Faced with hay shortage, Missouri farmers consider lower-quality feeds

Thursday, August 23, 2012 | 7:42 p.m. CDT

COLUMBIA — To help farmers find alternatives to hay, new forage types have been added to the MU Agricultural Electronic Bulletin Board's Hay Market Listing website.

This summer's drought has led Missouri to be about 2.5 million tons short of hay, said Joe Horner, an MU Extension economist. With cattle farmers desperate for feed and expectations of no fall grass for the animals to eat, he expects Missouri could be 3 to 4 million tons short by the end of the year.

In recent years, Missouri has produced an average of 8 million tons of hay, Horner said.

Due to high demand and low supply, even with forage being offered on Hay Listing from other states, Horner thinks prices are roughly three times what they have been in the past.

"The food isn't cheap, but it's what is available," he said.

The new listings now include several types of feed farmers give to livestock that are not generally offered, such as soybean balage, corn stalk, Conservation Reserve Program hay and rice hay, Horner said.

"There's not a lot of forage from last year's drought," he said. "We are having to make do with food that is not optimal for the animals."

Corn stalk, grass from land set aside under the federal Conservation Reserve Program and plant parts left over from harvest are being gathered for feed because of the drought. Horner said the forage is not optimal because it is low in energy and high in fiber.

Brian Lease, owner of Central Missouri Feed and Supply, spent Wednesday harvesting grasses from Conservation Reserve Program land. He has to pay $14 per acre and $15 per bale to the landowner for what he called "poor quality feed and a lot of weeds."  

Lease said he will have to add protein so the grass will have adequate nutrition for the cattle. The protein will come from corn gluten pellets that sell for $245 per ton and are  good for three months. The pellets will cost $330 per ton when he has to buy more in October, Lease said, compared to the $130 per ton he paid two years ago.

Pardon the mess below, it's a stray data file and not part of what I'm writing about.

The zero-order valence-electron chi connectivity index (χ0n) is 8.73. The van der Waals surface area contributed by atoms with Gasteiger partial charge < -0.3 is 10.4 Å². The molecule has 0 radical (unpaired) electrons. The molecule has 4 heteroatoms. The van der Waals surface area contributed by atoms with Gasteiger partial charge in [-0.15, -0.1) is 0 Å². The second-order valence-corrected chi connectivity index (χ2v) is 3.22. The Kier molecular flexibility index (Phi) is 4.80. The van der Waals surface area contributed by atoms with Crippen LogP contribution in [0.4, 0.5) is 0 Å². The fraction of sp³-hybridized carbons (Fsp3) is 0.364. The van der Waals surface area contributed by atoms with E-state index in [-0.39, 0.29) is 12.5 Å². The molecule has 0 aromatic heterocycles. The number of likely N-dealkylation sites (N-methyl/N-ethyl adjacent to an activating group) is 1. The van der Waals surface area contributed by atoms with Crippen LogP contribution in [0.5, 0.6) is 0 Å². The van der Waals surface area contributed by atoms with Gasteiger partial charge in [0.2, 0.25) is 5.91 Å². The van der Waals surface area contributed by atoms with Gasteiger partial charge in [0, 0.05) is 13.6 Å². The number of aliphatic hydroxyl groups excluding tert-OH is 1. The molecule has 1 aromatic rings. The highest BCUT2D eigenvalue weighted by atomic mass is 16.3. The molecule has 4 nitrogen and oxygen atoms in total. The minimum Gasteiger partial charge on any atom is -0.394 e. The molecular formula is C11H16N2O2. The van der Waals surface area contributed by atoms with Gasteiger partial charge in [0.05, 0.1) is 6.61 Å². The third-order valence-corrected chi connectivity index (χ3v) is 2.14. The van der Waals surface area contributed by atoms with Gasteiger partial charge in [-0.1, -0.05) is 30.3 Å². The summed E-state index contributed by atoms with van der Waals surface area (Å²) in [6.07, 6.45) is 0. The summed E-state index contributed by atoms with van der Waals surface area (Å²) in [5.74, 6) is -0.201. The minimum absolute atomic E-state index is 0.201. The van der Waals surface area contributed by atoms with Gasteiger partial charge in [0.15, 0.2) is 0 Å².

He has also bought alfalfa hay this year for $245 per ton.

In addition to these costs, Lease has to pay for the fuel and equipment maintenance to harvest the grasses.

"The fields are rough," he said. "My back is killing me. It was hard on the equipment, but you gotta do what you gotta do."

Lease said he looked at the Hay Listing, but thinks he might have enough feed for now.

Farmers who do purchase forage will have to work further to make the feed easier for animals to digest.

The process is called ammoniation.  The process involves adding anhydrous ammonia to 3 percent of dry matter, Justin Sexten, an MU Extension beef nutritionist said.

"Ammoniation helps break down the cell walls making the forage more digestible, and doubles the crude protein of the forage," Sexten said.  The process is only suitable for poor quality forages such as corn stalks, wheat straw and Conservation Reserve Program hay, he said.

This process will cost farmers about $25 per ton.

One-time demonstration classes will be offered by MU Extension and the Missouri Corn Growers Association throughout the state including one on Sept. 20 at the MU Beef Research and Teaching Farm.

Supervising editor is John Schneller.

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Michael Williams August 23, 2012 | 10:31 p.m.

Didn't we have a recent hissy fit about ammoniation of meat? Sumpin' about "pink slime"?

One of the big problems is nitrates in these forages. Under drought/hot conditions, some grasses (including corn stalks) accumulate high nitrates which are toxic to foragers.

I sure wish I had 640 acres of irrigated alfalfa right now. Capitalism-R-Us.

(Report Comment)
Gail Walton August 24, 2012 | 1:22 p.m.

Is Little Bluestem grass good for horses? It's still green, a warm season grass that's drought tolerant.

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